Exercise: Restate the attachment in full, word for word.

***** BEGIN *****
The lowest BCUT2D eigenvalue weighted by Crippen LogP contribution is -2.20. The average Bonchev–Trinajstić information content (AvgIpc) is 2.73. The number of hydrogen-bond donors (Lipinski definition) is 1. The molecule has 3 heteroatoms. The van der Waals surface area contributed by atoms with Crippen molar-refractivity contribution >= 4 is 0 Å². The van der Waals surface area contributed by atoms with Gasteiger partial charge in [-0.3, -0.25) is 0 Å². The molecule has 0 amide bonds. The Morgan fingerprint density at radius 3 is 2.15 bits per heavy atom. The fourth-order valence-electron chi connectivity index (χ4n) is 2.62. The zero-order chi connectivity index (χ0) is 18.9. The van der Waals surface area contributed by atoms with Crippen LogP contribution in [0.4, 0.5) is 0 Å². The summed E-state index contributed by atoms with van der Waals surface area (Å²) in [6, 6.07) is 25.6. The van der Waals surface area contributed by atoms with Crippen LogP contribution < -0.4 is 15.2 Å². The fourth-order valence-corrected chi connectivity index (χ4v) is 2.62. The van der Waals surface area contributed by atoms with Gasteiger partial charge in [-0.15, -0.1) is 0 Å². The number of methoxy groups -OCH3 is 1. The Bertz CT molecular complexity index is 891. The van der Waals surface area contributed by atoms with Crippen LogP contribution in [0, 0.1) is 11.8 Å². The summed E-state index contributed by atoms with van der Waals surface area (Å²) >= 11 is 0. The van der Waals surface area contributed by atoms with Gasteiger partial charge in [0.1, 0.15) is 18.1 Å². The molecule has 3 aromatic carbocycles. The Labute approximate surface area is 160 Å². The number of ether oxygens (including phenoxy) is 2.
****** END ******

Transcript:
The lowest BCUT2D eigenvalue weighted by Crippen LogP contribution is -2.20. The average Bonchev–Trinajstić information content (AvgIpc) is 2.73. The number of hydrogen-bond donors (Lipinski definition) is 1. The molecule has 3 heteroatoms. The van der Waals surface area contributed by atoms with Crippen molar-refractivity contribution >= 4 is 0 Å². The van der Waals surface area contributed by atoms with Gasteiger partial charge in [-0.3, -0.25) is 0 Å². The molecule has 0 amide bonds. The Morgan fingerprint density at radius 3 is 2.15 bits per heavy atom. The fourth-order valence-electron chi connectivity index (χ4n) is 2.62. The zero-order chi connectivity index (χ0) is 18.9. The van der Waals surface area contributed by atoms with Crippen LogP contribution in [0.4, 0.5) is 0 Å². The summed E-state index contributed by atoms with van der Waals surface area (Å²) in [6, 6.07) is 25.6. The van der Waals surface area contributed by atoms with Crippen LogP contribution < -0.4 is 15.2 Å². The fourth-order valence-corrected chi connectivity index (χ4v) is 2.62. The van der Waals surface area contributed by atoms with Gasteiger partial charge in [-0.15, -0.1) is 0 Å². The number of methoxy groups -OCH3 is 1. The Bertz CT molecular complexity index is 891. The van der Waals surface area contributed by atoms with Crippen LogP contribution in [0, 0.1) is 11.8 Å². The summed E-state index contributed by atoms with van der Waals surface area (Å²) >= 11 is 0. The van der Waals surface area contributed by atoms with Gasteiger partial charge in [0.1, 0.15) is 18.1 Å². The molecule has 3 aromatic carbocycles. The Labute approximate surface area is 160 Å². The number of ether oxygens (including phenoxy) is 2.